"The names of the human races are subject to many cariant spellings The Flan are also the Flannae or Flannish; the Suloise are also the Suel or Suelites; the Oeridians are also the Oerids. A few racial names change little in any form (an example: 'A Rhennee wearing Rhennee armor joined those other Rhennee and left on that Rhennee barge')."

That Rhennee line cracks me up. As for my own preferences, I like to use Flannae, but Flan seems easier to write in a pinch. Suloise likewise is a fantastical word but Suel ends up the easiest choice and won't confuse anyone. It's then no surprise that Oeridian ends up playing second fiddle to Oerid because it has fewer syllables. Also: I hope i'm not the only one who gets completely dyslexic when I try to read or write the subrace, Touv/Tuov.

"Certain enhancements, such as adding 'Town' after the name of a village or city (for example, Hardby Town), are not uncommon. Terms for communities (hamlet, village, town, city) are casually applied even in formal speech and writing. Safeton, Hardby and Elmshire might be called villages by those who hold them in low esteem, or cities by those who think them important. They are in fact towns."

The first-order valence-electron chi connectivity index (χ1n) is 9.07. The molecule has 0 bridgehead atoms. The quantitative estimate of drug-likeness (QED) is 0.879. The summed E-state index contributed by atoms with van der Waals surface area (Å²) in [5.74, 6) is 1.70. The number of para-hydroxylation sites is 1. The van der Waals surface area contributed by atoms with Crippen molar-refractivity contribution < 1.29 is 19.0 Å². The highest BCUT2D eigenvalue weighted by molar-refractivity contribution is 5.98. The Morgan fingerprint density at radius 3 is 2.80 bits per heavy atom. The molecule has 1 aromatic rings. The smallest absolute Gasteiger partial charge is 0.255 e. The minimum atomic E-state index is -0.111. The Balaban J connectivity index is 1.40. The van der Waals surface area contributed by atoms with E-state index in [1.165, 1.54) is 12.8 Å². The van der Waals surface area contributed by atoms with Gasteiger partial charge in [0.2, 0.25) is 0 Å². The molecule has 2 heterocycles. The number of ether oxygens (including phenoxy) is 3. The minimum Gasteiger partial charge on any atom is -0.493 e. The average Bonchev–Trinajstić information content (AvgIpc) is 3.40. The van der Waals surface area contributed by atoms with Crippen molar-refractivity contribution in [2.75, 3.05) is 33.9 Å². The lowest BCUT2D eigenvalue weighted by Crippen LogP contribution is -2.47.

This part I think anyone can familiarize with. I live in a 'ville' but we're considered a city, but I'm sure the larger city next door would call us a town by comparison.

"Some 'creative spelling' is inevitable in such a massive setting as the Flanaess - or 'Flaness,' as some write it. Keoland becomes 'Keoghland', Urnst becomes 'Ernst', and so forth. Personal names are subject to some creative spelling as well. Sevvord Redbeard, the grim Master of Stonehold, is 'Seuvord' in some sources. Lord Baron Lexnol of Ratik is 'Archbaron Lexol' to some. Ewerd Destron, the szek of Onnwal before the Greyhawk Wars, became 'Elverd'; Duke Karll of Urnst became 'Karl'; and mysterious Mage of the Vale, Jaran Krimeeah became 'Jason Krimeah' in several sources."

Ah yes, the classic Jason Krimeah goof. *shakes head* I've personally used Ernst and Keoghland before. Those of course are Gygaxian homage/pun names of real people. For more on that.

"Misspellings can be repeated unknowingly in later works causing careful scholars to pull out their hair. The actual name of the Lord Mayor of the City of Greyhawk, for isntance, is Nerof Gasgol, but when his last name is pronounced the 'o' sounds like an 'a' (Gasgal), and that is what everyone thinks his name is when they write it out. He has long ago given up trying to correct the error, so it remains Gasgal herein."

That mistake is understandable. Spelling Greyhawk, 'Grayhawk' however, that would truly be heinous...

8 comments:

Anonymous said...

Mort, you're just too much . . . sometimes. But only sometimes. ; )

I was unaware of these explanations found in 2nd edition's Greyhawk Player's Guide by Anne Brown. I know, I know, shame on me. Still, I'm glad you brought it to my attention. I'll have to go about searching them out now.